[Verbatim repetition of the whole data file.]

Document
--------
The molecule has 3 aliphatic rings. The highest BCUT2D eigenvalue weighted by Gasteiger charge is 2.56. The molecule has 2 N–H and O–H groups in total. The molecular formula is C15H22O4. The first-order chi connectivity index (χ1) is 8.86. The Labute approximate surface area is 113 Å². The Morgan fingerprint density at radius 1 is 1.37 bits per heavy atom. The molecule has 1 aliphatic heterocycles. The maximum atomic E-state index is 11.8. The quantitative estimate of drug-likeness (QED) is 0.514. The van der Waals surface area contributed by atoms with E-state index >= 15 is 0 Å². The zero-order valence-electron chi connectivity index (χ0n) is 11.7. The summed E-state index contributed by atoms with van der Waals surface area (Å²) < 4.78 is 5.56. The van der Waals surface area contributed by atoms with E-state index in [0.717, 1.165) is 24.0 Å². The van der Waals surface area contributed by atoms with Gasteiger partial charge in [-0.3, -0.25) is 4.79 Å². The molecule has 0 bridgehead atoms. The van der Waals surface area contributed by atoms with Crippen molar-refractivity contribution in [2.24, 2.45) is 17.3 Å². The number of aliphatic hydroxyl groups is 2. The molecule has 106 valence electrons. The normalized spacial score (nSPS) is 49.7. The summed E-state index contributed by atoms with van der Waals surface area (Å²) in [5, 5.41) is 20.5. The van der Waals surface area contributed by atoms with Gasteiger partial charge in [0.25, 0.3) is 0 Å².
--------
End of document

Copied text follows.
The molecule has 3 aliphatic rings. The highest BCUT2D eigenvalue weighted by Gasteiger charge is 2.56. The molecule has 2 N–H and O–H groups in total. The molecular formula is C15H22O4. The first-order chi connectivity index (χ1) is 8.86. The Labute approximate surface area is 113 Å². The Morgan fingerprint density at radius 1 is 1.37 bits per heavy atom. The molecule has 1 aliphatic heterocycles. The maximum atomic E-state index is 11.8. The quantitative estimate of drug-likeness (QED) is 0.514. The van der Waals surface area contributed by atoms with E-state index >= 15 is 0 Å². The zero-order valence-electron chi connectivity index (χ0n) is 11.7. The summed E-state index contributed by atoms with van der Waals surface area (Å²) < 4.78 is 5.56. The van der Waals surface area contributed by atoms with E-state index in [0.717, 1.165) is 24.0 Å². The van der Waals surface area contributed by atoms with Gasteiger partial charge in [-0.3, -0.25) is 4.79 Å². The molecule has 0 bridgehead atoms. The van der Waals surface area contributed by atoms with Crippen molar-refractivity contribution in [2.24, 2.45) is 17.3 Å². The number of aliphatic hydroxyl groups is 2. The molecule has 106 valence electrons. The normalized spacial score (nSPS) is 49.7. The summed E-state index contributed by atoms with van der Waals surface area (Å²) in [5, 5.41) is 20.5. The van der Waals surface area contributed by atoms with Gasteiger partial charge in [0.25, 0.3) is 0 Å².